We are back again with another entry in our tasty column. Today we’re going to talk about some of the first Valencian foods you have to try if you’re a newcomer to the city.
How many of you are thinking about moving to Valencia for the beaches and culture? If you want to move into the city, you have a lot of planning to do! First you need to think about your budget and decide what kind of accommodation you want to live in. Have you considered living in a shared flat? These are the best option for students or young workers for many reasons. For example, sharing a flat is a great way to make friends in the city. You will easily meet new people that can learn about the city and culture with you while teaching you about themselves. Also, living in a shared flat will help you save money on your living arrangements, so you’ll have more money to spend on traveling or food!
Next, you need to decide where you want to live in the city. Don’t worry, we’ve made this easy for you by listing out the neighborhoods of Valencia with information on museums in the area, what you can do in your free time, and the services available nearby. Now that you’re ready to move in, let’s talk about the first foods you should try in Valencia.
Paella – Probably the most famous Spanish food, paella is well known around the world and originated in Valencia. Though you may assume paella is always made with seafood, paella valenciana is actually always made with chicken and rabbit on a bed of rice with beans. Paella de marisco is probably what you typically think of when you hear paella, with shrimp, mussels, and other seafood.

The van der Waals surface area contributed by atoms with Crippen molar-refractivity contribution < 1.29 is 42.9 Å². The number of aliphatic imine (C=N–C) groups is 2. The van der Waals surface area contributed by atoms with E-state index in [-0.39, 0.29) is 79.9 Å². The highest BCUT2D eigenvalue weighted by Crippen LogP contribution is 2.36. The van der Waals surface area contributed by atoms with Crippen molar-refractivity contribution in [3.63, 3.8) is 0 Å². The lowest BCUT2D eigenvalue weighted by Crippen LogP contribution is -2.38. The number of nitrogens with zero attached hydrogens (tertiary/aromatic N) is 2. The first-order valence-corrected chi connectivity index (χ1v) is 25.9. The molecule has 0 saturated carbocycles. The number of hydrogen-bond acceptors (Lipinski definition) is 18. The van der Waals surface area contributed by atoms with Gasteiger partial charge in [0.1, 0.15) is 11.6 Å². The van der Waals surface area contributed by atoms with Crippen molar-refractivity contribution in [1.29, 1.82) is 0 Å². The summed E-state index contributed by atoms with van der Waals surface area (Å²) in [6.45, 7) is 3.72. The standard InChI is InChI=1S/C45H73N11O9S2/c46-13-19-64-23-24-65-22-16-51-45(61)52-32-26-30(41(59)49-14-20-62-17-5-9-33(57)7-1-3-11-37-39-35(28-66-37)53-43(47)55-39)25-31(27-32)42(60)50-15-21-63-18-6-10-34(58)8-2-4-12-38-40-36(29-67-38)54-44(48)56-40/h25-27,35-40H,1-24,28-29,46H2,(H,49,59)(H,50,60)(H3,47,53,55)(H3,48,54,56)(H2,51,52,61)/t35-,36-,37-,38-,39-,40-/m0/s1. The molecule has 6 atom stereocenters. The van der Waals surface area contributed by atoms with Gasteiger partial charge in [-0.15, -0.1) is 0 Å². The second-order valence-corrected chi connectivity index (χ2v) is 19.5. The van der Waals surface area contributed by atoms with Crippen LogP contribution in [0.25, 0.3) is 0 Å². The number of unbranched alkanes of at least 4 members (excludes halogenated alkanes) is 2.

Fideuá – Our second recommendation is another seafood dish originating in Valencia. Fideuá is a dish very similar to paella de marisco, except it’s made with noodles instead of rice. Like paella, this dish is made in a wide, flat frying pan and has shrimp, mussels, and occasionally other seafoods.
Arròs Negre – Another rice-based meal, arròs negre is a Valencian dish made in a similar way to paella. The main difference here is the stark black color of the whole meal. Instead of shrimp and mussels, the main protein of arrós negre is usually cuttlefish. Cuttlefish (or squid) ink is mixed with the fish stock before being added to the rice here, giving this meal its signature black color.
Arròs al Forn – If you hadn’t noticed, Valencians love their rice. Arròs al forn (arroz al horno in spanish) is a baked rice dish made with tomato, onion sausage, and garlic, made in a clay pot. Some variations of this dish include pieces of pork, potatoes, chickpeas, meatballs, or dried turnips and beans.
Horchata and Fartons – For out last option today, we are going to mix things up and go for a desert. Horchata in Valencia is different from what you here of in Mexico; it is a sweet drink made from ground tiger nuts rather than rice. Fartons are a sweet bread served alongside the drink, glazed with sugar. This spongey bread is meant to be dipped into the horchata.
That’s all we have for our tasty column today, hope you found something to look forward to trying in Valencia! Remember that if you’re still looking for a room in the city, a shared flat may be the best option for you. If you have any questions or suggestions for us, feel free to leave a comment for us here. Thanks for reading!
See you soon,
Your helpValencia team